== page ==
How to Write a Ballet: Part One

18/03/2014 18:44 | Updated 18 May 2014

So I have pretty much finished writing a ballet. It's called Waiting Room.

The first challenge was that it needed to be 80 minutes long. In our heady days of the resurgent 180-gramme vinyl, that is the equivalent of two full albums. I have been writing for the best part of a year now, but to a very real deadline. There was no "let's push the release date, it's not quite ready" or "let's see where we are in a few months". The premiere was long ago set for 6 June 2014. This means orchestral rehearsals in May, dance rehearsals starting in April and 80 minutes of original choreography for 20 dancers needing to be created... well, now.

So how does one think up a load of dance music? Which comes first, the dancing chicken or the musical egg? Many people have asked me whether you need to see the dance in your mind's eye, and to some degree, I found that yes, you have to- not the way a choreographer would of course, but as a musician who understands rhythm at least, and especially in any given section where the action on stage requires a firm pulse.

Step to the left and count to three, step to the right and count to three, back to the left and count to three, and then to the right and count to TWO. What we have here is a basic visual representation of a slightly unhinged waltz in 11. Try it at home. I have spent many happy minutes 'waltzing' around my studio. The choreography will look nothing like this of course but in my mind it created a simple musical concept from which to compose a couple of minutes. Which left only another 78 minutes to do...

I was just reading an interview with Max Cooper, with whom I collaborated on Fragmented Self recently. He has just released his debut solo album, Human, and pointed out how inevitably there are occasionally times when we might have to jettison substandard ideas along the road to completion. This is of course absolutely correct. I'm sure most every writer, except perhaps Mozart would agree. But with 80 minutes to write and a hard deadline, this is a daunting prospect. And so, you have to self edit your 'creativity' as brutally as you might with a 30 second commercial- which incidentally was the length of my first 'commission,' a radio commercial for bookers.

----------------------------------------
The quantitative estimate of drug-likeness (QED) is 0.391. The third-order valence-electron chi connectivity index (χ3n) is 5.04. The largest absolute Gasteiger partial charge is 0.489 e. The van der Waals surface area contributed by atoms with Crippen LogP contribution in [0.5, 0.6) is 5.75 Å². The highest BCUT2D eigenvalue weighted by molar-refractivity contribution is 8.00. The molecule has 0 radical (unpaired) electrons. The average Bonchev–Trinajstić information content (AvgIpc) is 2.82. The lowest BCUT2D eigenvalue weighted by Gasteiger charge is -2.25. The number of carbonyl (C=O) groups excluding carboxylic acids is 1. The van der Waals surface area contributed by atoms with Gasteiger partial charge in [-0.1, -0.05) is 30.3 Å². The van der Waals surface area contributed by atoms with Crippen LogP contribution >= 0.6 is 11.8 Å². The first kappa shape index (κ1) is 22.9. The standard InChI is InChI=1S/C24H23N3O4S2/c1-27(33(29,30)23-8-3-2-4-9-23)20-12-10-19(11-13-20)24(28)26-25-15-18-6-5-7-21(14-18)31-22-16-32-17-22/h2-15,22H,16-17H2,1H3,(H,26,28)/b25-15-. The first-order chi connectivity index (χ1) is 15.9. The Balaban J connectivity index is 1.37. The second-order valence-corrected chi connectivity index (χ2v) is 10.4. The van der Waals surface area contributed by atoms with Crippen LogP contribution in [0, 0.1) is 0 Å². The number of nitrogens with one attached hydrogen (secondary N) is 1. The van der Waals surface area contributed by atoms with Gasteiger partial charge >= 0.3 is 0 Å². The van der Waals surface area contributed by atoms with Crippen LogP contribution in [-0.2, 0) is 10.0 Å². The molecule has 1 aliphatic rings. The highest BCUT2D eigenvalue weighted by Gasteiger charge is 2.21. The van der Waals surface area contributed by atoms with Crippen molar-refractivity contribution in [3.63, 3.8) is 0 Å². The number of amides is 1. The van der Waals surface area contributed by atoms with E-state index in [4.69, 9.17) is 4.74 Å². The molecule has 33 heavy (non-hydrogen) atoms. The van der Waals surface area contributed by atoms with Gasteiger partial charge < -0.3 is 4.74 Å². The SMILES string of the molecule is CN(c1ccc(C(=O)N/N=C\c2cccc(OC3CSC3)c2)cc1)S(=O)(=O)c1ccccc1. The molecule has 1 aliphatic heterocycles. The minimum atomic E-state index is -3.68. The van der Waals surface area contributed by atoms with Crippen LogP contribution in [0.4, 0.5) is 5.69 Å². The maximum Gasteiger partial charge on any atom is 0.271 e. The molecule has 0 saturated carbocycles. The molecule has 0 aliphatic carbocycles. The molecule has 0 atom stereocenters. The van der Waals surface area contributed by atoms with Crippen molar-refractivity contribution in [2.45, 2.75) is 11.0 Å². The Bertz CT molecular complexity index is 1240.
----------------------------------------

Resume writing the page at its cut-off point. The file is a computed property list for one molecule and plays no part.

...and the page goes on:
So this ballet is the equivalent of 160 ebookers commercials in a row. Well almost. There is also scale to consider. I used two instruments in that first ebookers grand commission. (30 seconds seemed like a good amount of music to write back then, which serves as a reminder that life is all a matter of perspective) My ballet on the other hand is for 15 violins, six violas, five cellos, four double basses, four horns, two trombones, bass trombone, tuba, two trumpets, two bassoons, contrabassoon, two clarinets, two flutes and piccolo, two oboes and cor anglais, timpani
and multiple percussion instruments- all potential weapons of mass destruction in a composer's hands. Then I decided to throw in a computer played live from the orchestra pit just to add a bit more texture. Orchestra interrupted as it were.

Works of this size are rarely commissioned from 'up-and-coming' composers. They are reserved for the titans only- Adams, Reich, Adés, Golijov, insert your favourite composer here... (Although I heartily encourage you to check out Atomos- A Winged Victory For The Sullen's new collaboration with Wayne McGregor)
So to have a visionary ballet director, Silvana Schröder, take a leap of faith in commissioning a full Balletabend, I count myself extremely fortunate. (There was the small matter of conducting all the creative discussions in German, but ultimately you jump in the deep end and learn to swim.)

And so it is score delivery next week (all 245 pages) in Thüringen and I have a couple of workshops with the dancers. I'm sure that aforementioned waltz in 11 will be a hot topic.